Commonwealth Government Procurement (Judicial Review) Bill 2017

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Commonwealth Government Procurement (Judicial Review) Bill 2017

Ichiban Commercial Solutions Procurement Advise and Tender Writing Government Procurement

COMMONWEALTH GOVERNMENT PROCUREMENT (JUDICIAL REVIEW) BILL 2017 – A PROCUREMENT VIEW

The Government Procurement (Judicial Review) Bill 2017 is currently making the rounds in parliament for review and enactment.

It is not an Act at this stage and has not been implemented yet.

The Finance and Public Administration Legislation Committee is currently reviewing the bill, with the next report die by 4 August 2017.

Our post provides a simple update on what the Bill is and more importantly provides a procurement perspective on the bill and its usefulness for suppliers.

The purpose of the Government Procurement Bill

The government procurement bill establishes an independent and impartial body that provides suppliers a formal process to:

  • firstly, raise complaints about government procurement processes and
  • secondly, potentially award compensation for poor procurement process.

Furthermore, the bill AIMS to ensure that regional and small and medium enterprises have “timely access to justice” to raise complaints about procurement processes and potentially be awarded compensation.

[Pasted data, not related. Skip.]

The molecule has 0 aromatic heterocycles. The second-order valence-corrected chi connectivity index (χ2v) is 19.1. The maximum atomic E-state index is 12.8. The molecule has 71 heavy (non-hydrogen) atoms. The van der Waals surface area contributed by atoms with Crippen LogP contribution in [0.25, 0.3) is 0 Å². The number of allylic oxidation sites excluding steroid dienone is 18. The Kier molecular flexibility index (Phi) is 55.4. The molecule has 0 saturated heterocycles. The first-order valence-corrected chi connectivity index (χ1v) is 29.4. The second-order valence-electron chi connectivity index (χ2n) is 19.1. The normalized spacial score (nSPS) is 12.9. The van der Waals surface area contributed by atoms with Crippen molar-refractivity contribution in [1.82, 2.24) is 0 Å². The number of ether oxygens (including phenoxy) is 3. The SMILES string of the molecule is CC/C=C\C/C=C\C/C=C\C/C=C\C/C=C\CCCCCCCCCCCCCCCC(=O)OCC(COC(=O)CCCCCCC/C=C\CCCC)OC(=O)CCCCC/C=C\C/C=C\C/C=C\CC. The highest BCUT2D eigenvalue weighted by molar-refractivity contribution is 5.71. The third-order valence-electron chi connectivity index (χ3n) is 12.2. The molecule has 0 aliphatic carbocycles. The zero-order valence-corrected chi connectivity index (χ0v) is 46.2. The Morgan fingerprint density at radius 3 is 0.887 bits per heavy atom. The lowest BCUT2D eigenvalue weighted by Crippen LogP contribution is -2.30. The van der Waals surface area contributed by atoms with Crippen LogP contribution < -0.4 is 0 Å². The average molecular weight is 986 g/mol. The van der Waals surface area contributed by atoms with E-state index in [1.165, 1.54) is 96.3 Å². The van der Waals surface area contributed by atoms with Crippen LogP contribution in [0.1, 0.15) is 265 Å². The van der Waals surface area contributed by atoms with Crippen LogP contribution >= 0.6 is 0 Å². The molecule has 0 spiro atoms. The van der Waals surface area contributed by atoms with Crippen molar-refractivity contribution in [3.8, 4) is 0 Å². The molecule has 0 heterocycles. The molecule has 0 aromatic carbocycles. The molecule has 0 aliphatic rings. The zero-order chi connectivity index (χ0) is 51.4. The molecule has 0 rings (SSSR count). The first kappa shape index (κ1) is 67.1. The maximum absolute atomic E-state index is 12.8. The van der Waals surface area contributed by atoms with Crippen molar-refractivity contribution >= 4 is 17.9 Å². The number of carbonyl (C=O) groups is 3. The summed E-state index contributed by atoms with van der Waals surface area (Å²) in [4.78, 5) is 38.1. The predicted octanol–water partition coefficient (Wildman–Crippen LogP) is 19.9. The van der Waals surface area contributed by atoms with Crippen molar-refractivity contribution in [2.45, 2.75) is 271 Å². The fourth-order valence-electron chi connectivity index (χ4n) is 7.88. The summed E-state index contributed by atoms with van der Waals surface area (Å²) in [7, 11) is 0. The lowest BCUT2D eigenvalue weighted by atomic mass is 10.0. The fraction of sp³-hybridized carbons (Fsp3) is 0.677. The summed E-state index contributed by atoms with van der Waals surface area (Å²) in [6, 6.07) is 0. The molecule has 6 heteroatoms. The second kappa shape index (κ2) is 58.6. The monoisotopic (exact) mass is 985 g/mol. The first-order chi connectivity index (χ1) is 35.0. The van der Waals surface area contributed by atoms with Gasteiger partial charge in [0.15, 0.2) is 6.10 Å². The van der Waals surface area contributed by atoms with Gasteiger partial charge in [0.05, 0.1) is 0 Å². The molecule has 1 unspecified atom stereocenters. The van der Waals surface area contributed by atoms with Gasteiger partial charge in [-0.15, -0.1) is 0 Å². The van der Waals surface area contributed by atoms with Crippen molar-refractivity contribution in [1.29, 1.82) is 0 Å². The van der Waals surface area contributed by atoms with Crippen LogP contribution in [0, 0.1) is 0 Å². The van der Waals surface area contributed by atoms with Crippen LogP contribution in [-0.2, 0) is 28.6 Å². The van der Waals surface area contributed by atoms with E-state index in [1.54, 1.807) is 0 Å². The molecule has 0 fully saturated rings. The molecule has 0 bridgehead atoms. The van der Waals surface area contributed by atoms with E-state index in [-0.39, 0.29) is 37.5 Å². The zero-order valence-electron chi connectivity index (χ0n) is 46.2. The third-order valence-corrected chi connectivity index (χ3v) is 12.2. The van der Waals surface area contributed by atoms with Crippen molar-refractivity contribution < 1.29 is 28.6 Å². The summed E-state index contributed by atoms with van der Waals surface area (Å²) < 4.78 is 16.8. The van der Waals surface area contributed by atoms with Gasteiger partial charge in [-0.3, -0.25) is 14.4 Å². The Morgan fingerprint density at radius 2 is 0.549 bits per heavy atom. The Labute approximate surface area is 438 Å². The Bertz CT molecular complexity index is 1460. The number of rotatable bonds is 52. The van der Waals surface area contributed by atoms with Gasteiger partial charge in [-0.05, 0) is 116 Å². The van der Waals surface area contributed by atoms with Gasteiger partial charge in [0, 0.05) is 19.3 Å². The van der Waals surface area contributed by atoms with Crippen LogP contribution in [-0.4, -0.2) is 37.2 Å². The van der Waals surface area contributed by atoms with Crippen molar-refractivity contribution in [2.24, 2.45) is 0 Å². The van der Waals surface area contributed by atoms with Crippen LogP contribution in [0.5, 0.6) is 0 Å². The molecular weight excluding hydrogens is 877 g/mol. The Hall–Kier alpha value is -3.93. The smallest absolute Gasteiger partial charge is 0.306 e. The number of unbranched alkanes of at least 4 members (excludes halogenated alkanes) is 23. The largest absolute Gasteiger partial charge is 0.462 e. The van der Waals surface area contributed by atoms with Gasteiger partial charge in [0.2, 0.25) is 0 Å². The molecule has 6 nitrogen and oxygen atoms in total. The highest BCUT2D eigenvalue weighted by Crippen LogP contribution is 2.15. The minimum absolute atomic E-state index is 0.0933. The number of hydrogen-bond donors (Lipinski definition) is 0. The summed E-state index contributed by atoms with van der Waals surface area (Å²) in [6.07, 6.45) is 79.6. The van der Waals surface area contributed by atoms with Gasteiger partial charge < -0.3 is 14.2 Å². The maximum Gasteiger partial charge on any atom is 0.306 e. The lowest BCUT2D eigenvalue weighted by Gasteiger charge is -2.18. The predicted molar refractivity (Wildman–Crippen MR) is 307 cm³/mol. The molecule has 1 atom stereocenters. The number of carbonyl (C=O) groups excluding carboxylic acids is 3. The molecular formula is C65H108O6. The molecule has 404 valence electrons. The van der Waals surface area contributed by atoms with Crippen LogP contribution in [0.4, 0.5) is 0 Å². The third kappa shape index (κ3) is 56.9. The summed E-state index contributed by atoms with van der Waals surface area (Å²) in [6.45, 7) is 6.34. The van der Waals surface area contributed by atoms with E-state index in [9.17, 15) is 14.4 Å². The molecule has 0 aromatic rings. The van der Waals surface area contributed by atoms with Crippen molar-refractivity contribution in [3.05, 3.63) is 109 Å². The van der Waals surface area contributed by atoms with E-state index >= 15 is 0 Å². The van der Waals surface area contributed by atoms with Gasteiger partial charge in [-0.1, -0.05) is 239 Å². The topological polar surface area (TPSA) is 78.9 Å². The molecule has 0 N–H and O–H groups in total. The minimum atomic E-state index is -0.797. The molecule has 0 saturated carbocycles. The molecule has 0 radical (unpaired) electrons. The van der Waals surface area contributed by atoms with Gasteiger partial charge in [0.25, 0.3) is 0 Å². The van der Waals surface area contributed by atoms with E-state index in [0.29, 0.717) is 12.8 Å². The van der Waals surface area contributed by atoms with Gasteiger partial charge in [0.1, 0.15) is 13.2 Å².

Australia aligns with the World Trade Organisation Agreement on Government Procurement and the Trans-Pacific Partnership Agreement.

Simply the Commonwealth is aiming to improve its standard of procurement and provide remedies in the event government procurement fails suppliers for what ever reason.

The bill also links with the updated Commonwealth Procurement Rules and the new economic benefit for the Australian economy test for procurement exceeding $4 million.

What is included in the Bill?

The Bill provides for a federal court of federal circuit court to make a ruling around a contravention of the relevant Commonwealth Procurement Rules and how it relates to a “covered procurement”.

However, a supplier must first make a written complaint to the procuring agency. As the first step a supplier has to work really hard to resolve the issue with the procuring agency directly.

Once a supplier makes a complaint, the accountable authority must:

  • investigate the complaint; and
  • potentially suspend the procurement.

What is important to note, is the 10 day period requirement.

Once a supplier becomes aware or reasonably should have become aware of an issue with a procurement process, then the supplier must commence the complaint process within a 10 day period.

One cannot do much in 10 days.

Not whilst trying to run a business too.

The Federal Court or the Federal Circuit Court may order the payment of compensation for a contravention of the relevant Commonwealth Procurement Rules (so far as those rules relate to a “covered procurement”).

It is important to note that:

“A contravention of the Commonwealth Procurement Rules does not affect the validity of a contract.

Covered Procurement

The Commonwealth Procurement Rules, the Explanatory Memorandum on the Government Procurement Bill covers the definition of  “covered procurement”.